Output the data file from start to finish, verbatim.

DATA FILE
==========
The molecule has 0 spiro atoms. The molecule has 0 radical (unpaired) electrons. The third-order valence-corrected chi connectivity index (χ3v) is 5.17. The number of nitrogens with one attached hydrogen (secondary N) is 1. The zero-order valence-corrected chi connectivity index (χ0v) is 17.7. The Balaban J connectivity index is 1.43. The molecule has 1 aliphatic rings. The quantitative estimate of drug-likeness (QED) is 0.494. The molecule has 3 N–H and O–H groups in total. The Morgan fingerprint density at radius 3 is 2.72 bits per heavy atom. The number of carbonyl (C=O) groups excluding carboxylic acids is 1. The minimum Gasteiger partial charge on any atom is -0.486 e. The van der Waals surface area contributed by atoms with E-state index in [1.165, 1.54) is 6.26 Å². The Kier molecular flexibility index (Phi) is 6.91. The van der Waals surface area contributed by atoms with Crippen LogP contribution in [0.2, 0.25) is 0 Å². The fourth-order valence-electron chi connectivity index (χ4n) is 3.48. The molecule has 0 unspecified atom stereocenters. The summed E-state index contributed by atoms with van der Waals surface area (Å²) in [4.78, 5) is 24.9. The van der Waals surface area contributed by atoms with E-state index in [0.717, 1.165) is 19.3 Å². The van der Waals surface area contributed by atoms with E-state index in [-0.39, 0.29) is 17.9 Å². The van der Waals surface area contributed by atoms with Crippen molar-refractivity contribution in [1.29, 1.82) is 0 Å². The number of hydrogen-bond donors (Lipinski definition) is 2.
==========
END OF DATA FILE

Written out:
The molecule has 0 spiro atoms. The molecule has 0 radical (unpaired) electrons. The third-order valence-corrected chi connectivity index (χ3v) is 5.17. The number of nitrogens with one attached hydrogen (secondary N) is 1. The zero-order valence-corrected chi connectivity index (χ0v) is 17.7. The Balaban J connectivity index is 1.43. The molecule has 1 aliphatic rings. The quantitative estimate of drug-likeness (QED) is 0.494. The molecule has 3 N–H and O–H groups in total. The Morgan fingerprint density at radius 3 is 2.72 bits per heavy atom. The number of carbonyl (C=O) groups excluding carboxylic acids is 1. The minimum Gasteiger partial charge on any atom is -0.486 e. The van der Waals surface area contributed by atoms with E-state index in [1.165, 1.54) is 6.26 Å². The Kier molecular flexibility index (Phi) is 6.91. The van der Waals surface area contributed by atoms with Crippen LogP contribution in [0.2, 0.25) is 0 Å². The fourth-order valence-electron chi connectivity index (χ4n) is 3.48. The molecule has 0 unspecified atom stereocenters. The summed E-state index contributed by atoms with van der Waals surface area (Å²) in [4.78, 5) is 24.9. The van der Waals surface area contributed by atoms with E-state index in [0.717, 1.165) is 19.3 Å². The van der Waals surface area contributed by atoms with E-state index in [-0.39, 0.29) is 17.9 Å². The van der Waals surface area contributed by atoms with Crippen molar-refractivity contribution in [1.29, 1.82) is 0 Å². The number of hydrogen-bond donors (Lipinski definition) is 2.